Over a week ago we posted the responses to our query about a notable paper that appeared in 2017. A number of friends and colleagues responded with alacrity. The responses were remarkably varied and included research in widely disparate branches of microbiology. Whereas many of the responses were from people residing abroad, this breadth of interests is surely universal.
Let us agree that the field of microbiology is extremely varied in scope and that the interests of its practitioners reflect this breath. Attesting to that is that only one of the articles recommended was also been covered in our blog, the one on the 'phage nucleus'. This was the only piece of work that had been chosen by two of our correspondents. Not surprising, as this finding shakes the foundation of what we think a nucleus is.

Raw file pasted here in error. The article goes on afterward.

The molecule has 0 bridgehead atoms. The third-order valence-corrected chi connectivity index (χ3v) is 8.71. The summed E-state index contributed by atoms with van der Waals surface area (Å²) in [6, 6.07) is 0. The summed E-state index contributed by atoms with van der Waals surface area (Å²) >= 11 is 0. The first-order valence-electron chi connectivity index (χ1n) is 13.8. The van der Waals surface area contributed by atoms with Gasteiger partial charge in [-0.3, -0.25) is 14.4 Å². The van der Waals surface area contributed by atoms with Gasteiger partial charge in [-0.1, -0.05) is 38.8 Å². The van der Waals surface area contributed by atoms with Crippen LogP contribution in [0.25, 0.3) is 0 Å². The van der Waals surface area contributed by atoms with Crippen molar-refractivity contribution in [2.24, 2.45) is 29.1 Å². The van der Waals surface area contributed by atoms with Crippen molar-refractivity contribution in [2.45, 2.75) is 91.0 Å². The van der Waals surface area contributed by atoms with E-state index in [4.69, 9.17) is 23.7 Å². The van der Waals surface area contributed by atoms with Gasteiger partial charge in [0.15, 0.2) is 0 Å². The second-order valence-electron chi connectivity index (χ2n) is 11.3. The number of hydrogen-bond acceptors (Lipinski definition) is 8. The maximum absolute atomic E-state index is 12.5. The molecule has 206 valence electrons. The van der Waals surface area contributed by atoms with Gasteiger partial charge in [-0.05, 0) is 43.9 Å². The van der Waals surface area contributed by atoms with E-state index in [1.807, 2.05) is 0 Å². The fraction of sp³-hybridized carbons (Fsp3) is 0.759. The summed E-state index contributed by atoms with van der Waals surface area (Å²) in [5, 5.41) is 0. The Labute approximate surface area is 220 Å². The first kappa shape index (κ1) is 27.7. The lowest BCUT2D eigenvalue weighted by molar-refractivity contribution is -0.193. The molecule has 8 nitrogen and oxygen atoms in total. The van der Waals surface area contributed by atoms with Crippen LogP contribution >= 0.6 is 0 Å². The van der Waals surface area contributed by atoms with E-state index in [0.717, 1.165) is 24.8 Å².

Want me to choose a favorite of my own? I would opt for the report that bacteria in Antarctic deserts get their and energy from rare atmospheric gases, such as hydrogen or carbon monoxide (covered here). I think this defies any common discernment of what bacteria (or for that matter any living thing) can do. I would never have guessed that. But then, I would not have guessed at the rest of the submissions either.